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December 28th, 2012, 06:11 PM   #1
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When do I use the washer method?

Find the volume of the solid obtained by rotating the region bounded by the given curves about the specified line.

y=x^2 , x=y^2; about y=1

Why is the area: A(x)=Pi[(1-x^2)^2-(1-sqrt(x))^2]?

I know how to do the problem, but I want to know where the is 1 - X^2 coming from?

Whis is there a 1 - in front? When Do I know when I have to use it?
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December 28th, 2012, 06:45 PM   #2
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Re: When do I use the washer method?

For an arbitrary washer, the outer radius is the distance between the axis of rotation and the curve , while the inner radius is the distance between the axis of rotation and the curve .

As far as when to use the washer method, do so if instructed, or if given a choice, when it is easier to compute than the shell method. I recommend using both methods though, to check your work, and for practice using either method.
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December 28th, 2012, 06:54 PM   #3
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Re: When do I use the washer method?

I get .
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December 28th, 2012, 06:54 PM   #4
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Re: When do I use the washer method?

Quote:
Originally Posted by MarkFL
For an arbitrary washer, the outer radius is the distance between the axis of rotation and the curve , while the inner radius is the distance between the axis of rotation and the curve .

As far as when to use the washer method, do so if instructed, or if given a choice, when it is easier to compute than the shell method. I recommend using both methods though, to check your work, and for practice using either method.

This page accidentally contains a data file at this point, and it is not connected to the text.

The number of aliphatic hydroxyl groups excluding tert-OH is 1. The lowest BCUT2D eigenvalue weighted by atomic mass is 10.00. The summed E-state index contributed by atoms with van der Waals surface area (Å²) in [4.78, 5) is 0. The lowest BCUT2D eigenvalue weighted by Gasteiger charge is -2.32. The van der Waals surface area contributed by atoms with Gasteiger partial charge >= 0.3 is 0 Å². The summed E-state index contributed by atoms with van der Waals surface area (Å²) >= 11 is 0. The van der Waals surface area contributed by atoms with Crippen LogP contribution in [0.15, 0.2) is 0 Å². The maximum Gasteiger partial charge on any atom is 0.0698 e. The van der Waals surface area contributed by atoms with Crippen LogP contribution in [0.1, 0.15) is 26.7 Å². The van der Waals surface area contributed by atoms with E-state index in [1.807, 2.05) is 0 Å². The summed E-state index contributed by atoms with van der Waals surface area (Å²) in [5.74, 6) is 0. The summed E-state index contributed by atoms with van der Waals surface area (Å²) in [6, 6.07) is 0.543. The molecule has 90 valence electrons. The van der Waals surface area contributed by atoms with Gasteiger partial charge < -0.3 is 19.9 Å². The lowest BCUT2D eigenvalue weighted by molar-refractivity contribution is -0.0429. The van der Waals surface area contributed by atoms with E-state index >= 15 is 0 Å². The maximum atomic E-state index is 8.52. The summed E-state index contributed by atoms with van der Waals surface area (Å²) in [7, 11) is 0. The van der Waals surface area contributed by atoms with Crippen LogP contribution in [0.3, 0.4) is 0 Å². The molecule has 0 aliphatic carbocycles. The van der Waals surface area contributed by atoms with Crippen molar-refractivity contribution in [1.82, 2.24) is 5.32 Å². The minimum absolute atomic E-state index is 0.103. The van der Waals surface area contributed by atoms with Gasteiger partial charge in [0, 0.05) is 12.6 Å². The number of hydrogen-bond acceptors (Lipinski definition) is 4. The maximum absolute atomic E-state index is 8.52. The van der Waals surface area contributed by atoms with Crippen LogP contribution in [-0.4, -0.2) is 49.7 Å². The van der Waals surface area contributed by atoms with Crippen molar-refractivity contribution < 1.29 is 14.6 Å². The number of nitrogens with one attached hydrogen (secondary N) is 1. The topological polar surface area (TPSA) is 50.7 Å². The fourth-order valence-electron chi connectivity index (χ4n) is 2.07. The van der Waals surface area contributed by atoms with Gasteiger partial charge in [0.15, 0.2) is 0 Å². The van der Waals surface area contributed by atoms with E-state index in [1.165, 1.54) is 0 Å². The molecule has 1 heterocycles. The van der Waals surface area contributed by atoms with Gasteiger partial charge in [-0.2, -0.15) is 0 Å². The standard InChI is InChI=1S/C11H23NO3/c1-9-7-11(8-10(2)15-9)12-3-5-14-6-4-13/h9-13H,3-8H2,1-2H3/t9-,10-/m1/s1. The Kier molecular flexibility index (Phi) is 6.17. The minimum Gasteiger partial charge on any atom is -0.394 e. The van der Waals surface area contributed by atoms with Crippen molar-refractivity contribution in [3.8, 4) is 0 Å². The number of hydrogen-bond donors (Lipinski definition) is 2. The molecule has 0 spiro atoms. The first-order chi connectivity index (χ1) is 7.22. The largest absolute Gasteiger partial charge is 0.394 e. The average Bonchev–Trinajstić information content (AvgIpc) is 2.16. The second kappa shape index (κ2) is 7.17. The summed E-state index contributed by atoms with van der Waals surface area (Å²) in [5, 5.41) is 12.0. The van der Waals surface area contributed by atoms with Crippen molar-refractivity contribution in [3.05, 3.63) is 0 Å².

Yes but when do I know when to put 1- in front of the function in area? What should the question day then?
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December 28th, 2012, 06:55 PM   #5
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Re: When do I use the washer method?

Quote:
Originally Posted by greg1313
I get .
Check your answer.
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December 28th, 2012, 06:57 PM   #6
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Re: When do I use the washer method?

Quote:
Originally Posted by MarkFL
For an arbitrary washer, the outer radius is the distance between the axis of rotation and the curve , while the inner radius is the distance between the axis of rotation and the curve .

As far as when to use the washer method, do so if instructed, or if given a choice, when it is easier to compute than the shell method. I recommend using both methods though, to check your work, and for practice using either method.
When should I know when a cross section with a washer needs to have 1 - in front of it? That is my question.
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December 28th, 2012, 07:06 PM   #7
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Re: When do I use the washer method?



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December 28th, 2012, 07:14 PM   #8
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Re: When do I use the washer method?

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No the answer should be 11/30(Pi)

Remember its about Y=1!
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December 28th, 2012, 07:16 PM   #9
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Re: When do I use the washer method?

Where did you get that answer?
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December 28th, 2012, 07:20 PM   #10
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Re: When do I use the washer method?

Quote:
Originally Posted by mortified_penguin
Quote:
Originally Posted by MarkFL
For an arbitrary washer, the outer radius is the distance between the axis of rotation and the curve , while the inner radius is the distance between the axis of rotation and the curve .

As far as when to use the washer method, do so if instructed, or if given a choice, when it is easier to compute than the shell method. I recommend using both methods though, to check your work, and for practice using either method.
Yes but when do I know when to put 1- in front of the function in area? What should the question day then?
The distance between the axis of rotation (y = 1 in this case) and some function beneath it is 1 - f(x). The "1 -" comes from that distance.

I get .
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